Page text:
• Finding Answers to Frequent Questions from Landlords
  • Epilogue
  • Resources Recap

Chapter 10: Wills, Estate Planning, and Probate

  • Framework for Questions in This Area of Law
  • Getting Started
    • Understanding Key Terms
  • Finding Answers to Frequent Questions
  • Resources Recap

Chapter 11: Debts, Collections, and Credit

  • Framework for Questions in This Area of Law
    • Multistate Matters
    • Matters Involving Contracts
  • Getting Started
    • Debtor: Basic Starting Information
    • Creditor: Basic Starting Information
    • Facing Foreclosure
  • Finding Answers
  • Frequent Questions about Debt Collection
  • Quick Tip: Got a Judgment, Now What?
  • Good to Know: Debt Collector Do’s and Don’ts
  • Resources Recap

Chapter 12: Bankruptcy

  • Framework for Questions in This Area of Law
    • Federal Law Governs
    • Currency: Be Sure You Have the Most Recent Information
  • Closer Look: When One Question Masquerades as Another
  • Getting Started
  • Finding Answers to Frequent Questions
  • References
  • Resources Recap

Chapter 13: Employment and Unemployment

  • Introduction
  • Getting Started
  • Resources Recap
  • Framework for Questions in Employment Discrimination
    • Finding Answers to Frequent Questions about Employment Discrimination
    • Resources in Employment Discrimination
    • Primary Sources: Federal Law of Employment Discrimination
    • Primary Sources: State Statutes in Employment Discrimination
    • Do-It-Yourself Publications in Employment Discrimination
  • Resources Recap
  • Framework for Questions in Unemployment Compensation
    • Finding Answers to Frequent Questions about Unemployment Compensation
    • Resources in Unemployment Compensation
    • Primary Sources: Federal Statutes about Unemployment Compensation
    • Primary Sources: State Statutes in Unemployment Compensation
    • Do-It-Yourself Publications in Unemployment Compensation
  • Resources Recap
  • Framework for Questions in Workers’ Compensation
    • Finding Answers to Frequent Questions about Workers’ Compensation
    • Resources in Workers’ Compensation
    • Primary Sources: Federal Statutes in Workers’ Compensation
    • Primary Sources: State Statutes in Workers’ Compensation
    • Do-It-Yourself Publications in Workers’ Compensation
  • Resources Recap
  • Framework for Other Employment Law Questions
    • Wages and Hours
    • Wrongful Discharge
    • Workplace Privacy
  • Resources Recap
  • Conclusion

Chapter 14: Criminal Law

  • Framework for Questions in This Area of Law
  • Getting Started
  • Finding Answers to Frequent Questions
    • Rights of the Accused
    • Crimes and Criminal Codes
    • Criminal Procedure
    • Criminal Defenses
  • Resources Recap


Part IV: Collection: Building a Basic Collection or Website

Chapter 15: What’s Online, What’s Not, and When to Use What

  • Introduction
  • Primary Law
  • Secondary Sources
  • When to Use Print Sources
  • When to Choose Free or Pay-for- View Online Databases
  • Comparing and Combining Print, Free Online, Pay-for-View Repositories
  • Conclusion

Chapter 16: Evaluating the Trustworthiness of Websites and Self-Help Law Books

  • Introduction
  • Jurisdiction
    • Statutes
    • Regulations
    • Case Law
  • Obsolescence
  • Domain
    • .gov
    • .edu
    • .org
    • .com
  • Scope of Coverage
  • Authorship
  • Authority
  • Self-Help Law Books
  • Conclusion

Chapter 17: Creating a Library Webpage and Basic Legal Collection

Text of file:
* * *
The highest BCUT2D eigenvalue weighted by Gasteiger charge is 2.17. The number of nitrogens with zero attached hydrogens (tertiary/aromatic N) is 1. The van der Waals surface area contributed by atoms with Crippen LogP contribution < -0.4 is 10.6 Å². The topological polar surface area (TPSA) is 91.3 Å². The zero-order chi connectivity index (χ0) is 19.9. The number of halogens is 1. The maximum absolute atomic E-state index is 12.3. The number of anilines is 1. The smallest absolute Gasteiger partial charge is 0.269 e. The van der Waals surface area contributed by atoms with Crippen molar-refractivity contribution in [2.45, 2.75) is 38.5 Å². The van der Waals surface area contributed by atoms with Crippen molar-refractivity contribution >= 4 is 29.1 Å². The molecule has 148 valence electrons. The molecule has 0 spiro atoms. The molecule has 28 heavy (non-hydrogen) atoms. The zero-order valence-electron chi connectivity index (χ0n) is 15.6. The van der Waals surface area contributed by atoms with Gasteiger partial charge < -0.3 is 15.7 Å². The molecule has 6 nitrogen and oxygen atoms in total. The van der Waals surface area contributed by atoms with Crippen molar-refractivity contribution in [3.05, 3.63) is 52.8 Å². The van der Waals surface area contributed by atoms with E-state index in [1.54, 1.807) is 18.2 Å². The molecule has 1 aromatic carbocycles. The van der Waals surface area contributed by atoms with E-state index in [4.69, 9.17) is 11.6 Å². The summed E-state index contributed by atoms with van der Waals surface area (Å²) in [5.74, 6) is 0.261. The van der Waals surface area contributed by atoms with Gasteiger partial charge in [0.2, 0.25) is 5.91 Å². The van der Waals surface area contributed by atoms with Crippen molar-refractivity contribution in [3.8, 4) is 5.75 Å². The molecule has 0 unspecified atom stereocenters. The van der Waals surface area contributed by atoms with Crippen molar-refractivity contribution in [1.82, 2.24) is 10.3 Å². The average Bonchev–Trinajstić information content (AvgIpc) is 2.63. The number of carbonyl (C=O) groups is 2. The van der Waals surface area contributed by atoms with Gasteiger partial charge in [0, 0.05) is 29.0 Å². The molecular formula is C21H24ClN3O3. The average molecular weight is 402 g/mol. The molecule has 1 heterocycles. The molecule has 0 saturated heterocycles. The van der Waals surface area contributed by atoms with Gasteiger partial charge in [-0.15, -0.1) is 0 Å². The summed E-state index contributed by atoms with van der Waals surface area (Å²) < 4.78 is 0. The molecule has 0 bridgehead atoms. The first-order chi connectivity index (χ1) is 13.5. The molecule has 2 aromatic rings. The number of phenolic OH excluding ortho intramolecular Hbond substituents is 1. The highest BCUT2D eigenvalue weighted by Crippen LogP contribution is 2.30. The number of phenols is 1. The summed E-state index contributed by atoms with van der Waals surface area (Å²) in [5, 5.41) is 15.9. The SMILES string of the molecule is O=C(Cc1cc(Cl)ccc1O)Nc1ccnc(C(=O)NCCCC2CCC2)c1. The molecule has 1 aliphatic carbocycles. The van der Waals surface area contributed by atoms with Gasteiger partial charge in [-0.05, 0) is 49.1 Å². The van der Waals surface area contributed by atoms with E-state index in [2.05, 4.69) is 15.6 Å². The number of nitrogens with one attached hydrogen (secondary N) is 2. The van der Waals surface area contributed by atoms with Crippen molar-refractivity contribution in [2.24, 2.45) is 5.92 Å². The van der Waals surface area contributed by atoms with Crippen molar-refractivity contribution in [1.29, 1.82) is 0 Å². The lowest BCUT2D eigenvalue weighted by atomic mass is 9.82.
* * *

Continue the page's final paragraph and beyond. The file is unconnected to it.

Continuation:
• Deciding What Your Library Needs
  • Building a Basic Website of Local Legal Links
    • Topical “Clusters” for Your Site
    • Shortcuts: Megaportals and Piggybacking
    • Linking to (and from) Your OPAC
    • Easy Tools for Website Creation
  • Building a Basic Print Collection—On a Shoestring, or No String, Budget
    • Secondhand Book Sources
    • Hand-Me-Down Book Sources
    • Do-It-Yourself Book Publishers
  • Final Words
  • References
  • Resources Recap

Appendix A: Glossary
Appendix B: Recommended Legal Sources Online
About the Authors

Virginia M. Tucker

Dr. Virginia M. Tucker is currently assistant professor at the School of Information at San José State University. She was the County Law Librarian in Bellingham, Washington, for over ten years. Prior to joining the School of Information faculty, she was an information architect and client training manager at Dialog/Thomson (now ProQuest) and the Physics Librarian at Stanford University. Dr. Tucker has a PhD in information systems from Queensland University of Technology, an MLS from the University of California at Berkeley, a BA from Stanford University in music composition, and a paralegal certificate. Virginia received the prestigious Liberty Bell Award in 2010 from her local bar association for her “outstanding work in helping the public gain a better understanding of the law.” In 2016, the bar association honored her with the annual award for “Dedication to the Spirit of the Law.” As a volunteer, she has created websites for the Whatcom County Bar Association and LAW Advocates, the local legal aid group. She served for several years on the board of the non-profit Dispute Resolution Center and has taught CLE workshops on legal research in Bellingham and Seattle.

Marc Lampson

Marc Lampson was admitted to the practice of law in 1985. In addition to his law degree, he holds a Masters of Library and Information Science degree with a specialization in law librarianship from the University of Washington. He has practiced both civil and criminal law on the trial and appellate levels and in both federal and state court. Since 1984, he has also taught law students, library and information science students, paralegals, laypeople, and prisoners “legal research,” that is, how to find and analyze legal resources. At the Information School at the University of Washington he has taught Research Methods, Information Behavior, and Information in Social Context. Marc currently is the Public Services Attorney and Reference Librarian at the Public Law Library of King County in Seattle, Washington.

”Highly recommended for public, academic, and law libraries."
— Booklist (starred review)

”Tucker and Lampson provide an excellent resource for librarians, beginning law students, and paralegals ... Highly recommended for all public libraries and undergraduate academic libraries supporting prelaw curriculums or training paralegals."